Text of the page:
12 Types of Chefs You Need To Know About

February 5, 2018

There are many different types of chefs out there. For a start, in the kitchen, there are the main job roles, like Head Chef, Sous Chef and Commis Chef. Then there are the different specialisations: every restaurant kitchen needs a Saucier and a Pâtissier. From entry level to the boss, we look at each chef role in the kitchen to help you build your own culinary career. Discover what types of chefs there are...

1. Executive Chef (Chef de Cuisine)The executive chef is the boss of the kitchen. There is usually only one per restaurant (or chain), so the competition to get to the top of the field is fierce, and it can take years of formal training at a culinary school as well as decades of experience to land the job of your dream. As executive chef, you rarely worry about the details of food preparation, instead acting as the overseer, keeping the kitchen running smoothly and planning the menu with new dishes that you devise.


Also Read | What does an Executive Chef do?


2. Expediter

The Expediter checks the meals are perfectly presented before they leave the kitchen. They work with the kitchen staff and the servers to make sure all dishes are presented and served correctly.

The responsibilities of the Expediter is usually taken by the Head Chef in a small kitchen, larger kitchens will have an Expediter near the door to check the food before a server takes it.


3. Sous Chef

The sous chef is the right hand of the executive chef, and there can be more than one. These professionals do a lot more of the micromanaging in the kitchen, seeing to the details of each dish and working in the trenches to make sure everything is properly prepared.


4. Pastry Chef (Patissier)

In most cases, becoming a patissier requires a different type of culinary training, usually at a baking school or in a baking program rather than a straightforward culinary school. The bulk of this work is centered around pastries, breads, and desserts, and depending on where you work, you could become the equivalent of an executive chef.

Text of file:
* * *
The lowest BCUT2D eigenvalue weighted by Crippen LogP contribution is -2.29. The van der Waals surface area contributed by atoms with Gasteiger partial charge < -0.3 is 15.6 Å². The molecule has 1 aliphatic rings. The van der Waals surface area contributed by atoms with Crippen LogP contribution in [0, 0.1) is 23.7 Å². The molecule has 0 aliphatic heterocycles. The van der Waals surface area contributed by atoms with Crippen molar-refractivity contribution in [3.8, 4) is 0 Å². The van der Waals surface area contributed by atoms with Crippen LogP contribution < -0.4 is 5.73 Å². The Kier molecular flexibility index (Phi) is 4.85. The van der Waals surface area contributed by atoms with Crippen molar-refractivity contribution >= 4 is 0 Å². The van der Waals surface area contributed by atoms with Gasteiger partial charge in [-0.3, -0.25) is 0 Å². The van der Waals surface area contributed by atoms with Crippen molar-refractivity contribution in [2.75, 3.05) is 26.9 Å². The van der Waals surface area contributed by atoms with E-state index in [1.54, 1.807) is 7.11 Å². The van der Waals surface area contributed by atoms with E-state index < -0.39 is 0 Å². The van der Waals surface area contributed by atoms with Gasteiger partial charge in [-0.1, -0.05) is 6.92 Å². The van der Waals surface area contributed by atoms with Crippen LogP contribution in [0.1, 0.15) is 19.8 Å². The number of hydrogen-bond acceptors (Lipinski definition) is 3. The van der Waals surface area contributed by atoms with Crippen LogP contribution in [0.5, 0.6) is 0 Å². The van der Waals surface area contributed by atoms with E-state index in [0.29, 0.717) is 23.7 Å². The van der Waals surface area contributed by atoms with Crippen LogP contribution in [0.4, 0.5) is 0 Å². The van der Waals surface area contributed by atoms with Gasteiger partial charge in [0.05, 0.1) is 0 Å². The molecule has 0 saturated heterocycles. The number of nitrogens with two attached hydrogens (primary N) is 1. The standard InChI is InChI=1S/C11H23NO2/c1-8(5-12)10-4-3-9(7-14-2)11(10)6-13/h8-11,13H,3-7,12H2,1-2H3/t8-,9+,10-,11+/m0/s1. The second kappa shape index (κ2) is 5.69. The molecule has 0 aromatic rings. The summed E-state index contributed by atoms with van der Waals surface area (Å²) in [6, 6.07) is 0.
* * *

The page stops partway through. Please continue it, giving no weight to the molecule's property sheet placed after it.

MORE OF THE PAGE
5. Station Chef (Chef de Partie)

The station chef is usually in charge of just one part of the kitchen: for example, the soups, the salads, or the grill. They work under the sous chef or executive chef to make sure all food prepared and put out of their station is of the highest level for quality and appearance.


6. Saucier

The saucier’s sole responsibility is to prepare the sauces. Although it might not sound like much, certain types of cuisine (particularly French) are all about the sauce.


7. Fish Cook (or Poissonier)

As it says on the tin, the Poissonier specialises with everything relating to fish. If a restaurant has a large section of fish dishes on the menu, the Fish Cook will be in charge of preparing and cooking the fish.


8. Vegetable Cook (Entremetier)

The entremetier can take on a variety of roles, depending on the type of cuisine. For the most part, he or she deals in soups, vegetables, potatoes and rice, and egg dishes


9. Meat Cook (Rotisseur)

The rotisseur is the mastermind of meat. From roasting and braising to broiling and grilling, the rotisseur does it all. In many cases, the tasks will overlap with those of the saucier, especially when it comes to gravies.


10. Fry Cook

When a restaurant has a heavy dependency on a fryer (for french fries and many Southern delicacies), a fry cook may be employed to cover the station.


11. Pantry Chef (Gard Manger)

The pantry chef is in charge of all cold items, from salad and hors d’oevres to cold sauces and dressings. One big aspect of this job is making the food appear presentable.


12. Line Cook (Commis)

The line cook is typically an entry-level position in which you work alongside the rest of the kitchen doing what needs to be done. You may cut vegetables one day and plate dishes on another. It is a fast-paced position with plenty of room for upward mobility.


Your exciting Chef career is well within reach! It's time to turn your passion and creativity into your dream career at HTMi Hotel and Tourism Management Institute & Culinary Arts Academy at Switzerland. 
Course Detail:

  • Advanced or Postgraduate Diploma in European Baking and Pastry Arts

  • Advanced or Postgraduate Diploma in Culinary Arts (Tailor-Made)  at  HTMi Hotel and Tourism Management Institute

  • Dual Bachelor’s Degree in Culinary Arts

  • Master of International Business in Culinary Management

  • Specialisation in Swiss Pastry & Chocolate Arts at Culinary Arts Academy




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